There are restrictions of course having to do with how closely the target maneuver can be approximated by the straight line. There are three cases to consider. The first case postulates a target flying a straight course with no acceleration (as might be the situation at long range). In this case Equation 3 will predict the velocity very accurately since the actual target is flying a straight line course. The variance or standard deviation of the velocity estimate is easily computed as:
SIGv =sqrt(2/N)×sigp /(Ts +T1) EQ. 4
sigp is the raw measurement accuracy;
N is the number of measurements included in the mean;
Ts is the scan time; and
T1 is the lock time.
This is an interesting equation for it shows that the velocity estimates (for the non accelerating target) may be improved by increasing the scan time Ts or by increasing the lock time T1 or by increasing the update rate of the tracker (N).
A second case must be considered and that is for a target which is pulling a constant acceleration (A) with a speed (V). Such a target is traveling along an arc of radius R=v2 /A and not along a straight line. This case is shown in FIG. 5. As seen the straight line approximation yields a vector whose direction is approximately correct at the center of the scan interval, being tangent to the circle at that point. Use of equation 3 as an approximation to the velocity of the target yields a vector with a time delay equal to half the scan time. It's magnitude will be wrong by the difference between arc length and cord length (typically quite small). The speed error is given by the following approximation, which is straight forward to derive:
SPEED ERROR=43.2 (G×T)×2/V EQ. 5
Where: G=target acceleration in G's and × is a multiplication sign.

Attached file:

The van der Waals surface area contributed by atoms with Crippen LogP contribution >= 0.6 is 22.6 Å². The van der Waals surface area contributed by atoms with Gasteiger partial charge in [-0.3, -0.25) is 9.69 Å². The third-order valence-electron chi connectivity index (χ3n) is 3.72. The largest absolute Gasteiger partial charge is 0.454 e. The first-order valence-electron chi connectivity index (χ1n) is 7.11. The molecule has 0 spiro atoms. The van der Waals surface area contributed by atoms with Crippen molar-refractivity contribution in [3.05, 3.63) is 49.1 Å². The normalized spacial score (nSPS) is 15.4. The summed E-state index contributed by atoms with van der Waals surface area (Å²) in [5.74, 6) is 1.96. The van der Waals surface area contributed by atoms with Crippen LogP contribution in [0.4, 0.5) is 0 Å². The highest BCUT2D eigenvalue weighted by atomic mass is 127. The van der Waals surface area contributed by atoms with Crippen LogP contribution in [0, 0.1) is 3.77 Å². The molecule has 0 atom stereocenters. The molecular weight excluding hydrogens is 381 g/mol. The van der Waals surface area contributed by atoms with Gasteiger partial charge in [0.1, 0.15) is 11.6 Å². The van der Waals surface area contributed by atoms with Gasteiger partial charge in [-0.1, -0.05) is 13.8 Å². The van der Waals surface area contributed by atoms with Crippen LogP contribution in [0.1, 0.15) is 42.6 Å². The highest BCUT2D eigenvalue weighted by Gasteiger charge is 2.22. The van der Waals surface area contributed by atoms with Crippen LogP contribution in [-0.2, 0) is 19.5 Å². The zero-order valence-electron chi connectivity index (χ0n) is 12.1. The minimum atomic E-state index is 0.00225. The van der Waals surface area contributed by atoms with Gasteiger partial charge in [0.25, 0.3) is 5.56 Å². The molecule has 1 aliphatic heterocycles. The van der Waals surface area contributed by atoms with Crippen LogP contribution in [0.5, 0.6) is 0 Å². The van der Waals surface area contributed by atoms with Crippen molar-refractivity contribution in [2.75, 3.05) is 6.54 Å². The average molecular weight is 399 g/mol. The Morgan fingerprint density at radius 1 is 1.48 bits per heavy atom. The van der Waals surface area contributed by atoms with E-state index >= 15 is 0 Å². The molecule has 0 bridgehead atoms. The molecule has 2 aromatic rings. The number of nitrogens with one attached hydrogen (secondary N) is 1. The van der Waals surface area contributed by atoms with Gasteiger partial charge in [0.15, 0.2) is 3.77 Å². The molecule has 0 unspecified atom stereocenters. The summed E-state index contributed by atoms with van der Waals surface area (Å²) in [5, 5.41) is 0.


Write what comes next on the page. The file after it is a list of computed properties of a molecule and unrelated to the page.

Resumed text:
This equation provides an upper bound on the scan time which will yield a specified accuracy. Typically the scan time provided by this equation is much larger than that provided by equation 1 and, therefore, it can usually be ignored.
Thus, even if the target is pulling a constant G acceleration the straight line approximation used by the SAM tracker yields an approximately correct albeit delayed version of the true velocity. Of course even the LSQ tracker has an inherent delay in estimating the velocity. FIG. 6 compares the delay of the SAM tracker to the APG-66 Kalman tracker. The Kalman delay is shown as a solid line. The SAM delay is presented as an envelope. When the SAM tracker first makes its estimate of target velocity it has a delay given by the lower curve. SAM then reenters it's search phase for a certain time dependent on range, etc. and it's delay grows to the value shown by the upper curve. From the Figure the SAM tracker initially has less delay than the Kalman and inevitably grows to a larger value.
FIG. 7 presents the ratio of SAM velocity standard deviation to the Kalman standard deviation. A value of one on this chart states that the two trackers have the same noise. As seen the noise rejection capability of the SAM tracker is comparable to the Kalman.
While the invention has been described in its presently preferred embodiment it is understood that the words which have been used are words of description rather than words of limitation and that changes within the purview of the appended claims may be made without departing from the scope and spirit of the invention in its broader aspects.